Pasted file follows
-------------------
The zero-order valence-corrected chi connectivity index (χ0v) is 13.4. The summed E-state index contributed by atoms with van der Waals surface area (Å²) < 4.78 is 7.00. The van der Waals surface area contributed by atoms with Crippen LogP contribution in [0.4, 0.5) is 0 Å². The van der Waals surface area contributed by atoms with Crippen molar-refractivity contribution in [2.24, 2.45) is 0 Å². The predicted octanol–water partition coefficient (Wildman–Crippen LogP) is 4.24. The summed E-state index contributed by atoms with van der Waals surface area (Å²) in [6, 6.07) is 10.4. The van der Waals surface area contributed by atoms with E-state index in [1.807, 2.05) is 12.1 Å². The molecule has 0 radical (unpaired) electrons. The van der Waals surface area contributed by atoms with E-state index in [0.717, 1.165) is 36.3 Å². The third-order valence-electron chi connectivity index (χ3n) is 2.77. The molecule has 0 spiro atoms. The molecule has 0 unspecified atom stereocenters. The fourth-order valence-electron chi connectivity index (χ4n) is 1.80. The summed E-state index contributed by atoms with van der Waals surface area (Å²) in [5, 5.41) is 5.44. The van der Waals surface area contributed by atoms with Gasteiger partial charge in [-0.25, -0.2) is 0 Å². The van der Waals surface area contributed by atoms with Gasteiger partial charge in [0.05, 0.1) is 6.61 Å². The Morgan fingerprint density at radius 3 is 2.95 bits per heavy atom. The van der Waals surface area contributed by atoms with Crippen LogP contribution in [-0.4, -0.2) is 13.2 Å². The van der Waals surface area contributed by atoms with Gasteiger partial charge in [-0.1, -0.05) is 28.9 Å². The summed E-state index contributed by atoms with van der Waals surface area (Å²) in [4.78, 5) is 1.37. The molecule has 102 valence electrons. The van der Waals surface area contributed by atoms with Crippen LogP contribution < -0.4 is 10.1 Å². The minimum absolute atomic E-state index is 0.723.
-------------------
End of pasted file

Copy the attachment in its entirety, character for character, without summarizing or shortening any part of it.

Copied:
The zero-order valence-corrected chi connectivity index (χ0v) is 13.4. The summed E-state index contributed by atoms with van der Waals surface area (Å²) < 4.78 is 7.00. The van der Waals surface area contributed by atoms with Crippen LogP contribution in [0.4, 0.5) is 0 Å². The van der Waals surface area contributed by atoms with Crippen molar-refractivity contribution in [2.24, 2.45) is 0 Å². The predicted octanol–water partition coefficient (Wildman–Crippen LogP) is 4.24. The summed E-state index contributed by atoms with van der Waals surface area (Å²) in [6, 6.07) is 10.4. The van der Waals surface area contributed by atoms with E-state index in [1.807, 2.05) is 12.1 Å². The molecule has 0 radical (unpaired) electrons. The van der Waals surface area contributed by atoms with E-state index in [0.717, 1.165) is 36.3 Å². The third-order valence-electron chi connectivity index (χ3n) is 2.77. The molecule has 0 spiro atoms. The molecule has 0 unspecified atom stereocenters. The fourth-order valence-electron chi connectivity index (χ4n) is 1.80. The summed E-state index contributed by atoms with van der Waals surface area (Å²) in [5, 5.41) is 5.44. The van der Waals surface area contributed by atoms with Gasteiger partial charge in [-0.25, -0.2) is 0 Å². The van der Waals surface area contributed by atoms with Gasteiger partial charge in [0.05, 0.1) is 6.61 Å². The Morgan fingerprint density at radius 3 is 2.95 bits per heavy atom. The van der Waals surface area contributed by atoms with Crippen LogP contribution in [-0.4, -0.2) is 13.2 Å². The van der Waals surface area contributed by atoms with Gasteiger partial charge in [-0.1, -0.05) is 28.9 Å². The summed E-state index contributed by atoms with van der Waals surface area (Å²) in [4.78, 5) is 1.37. The molecule has 102 valence electrons. The van der Waals surface area contributed by atoms with Crippen LogP contribution < -0.4 is 10.1 Å². The minimum absolute atomic E-state index is 0.723.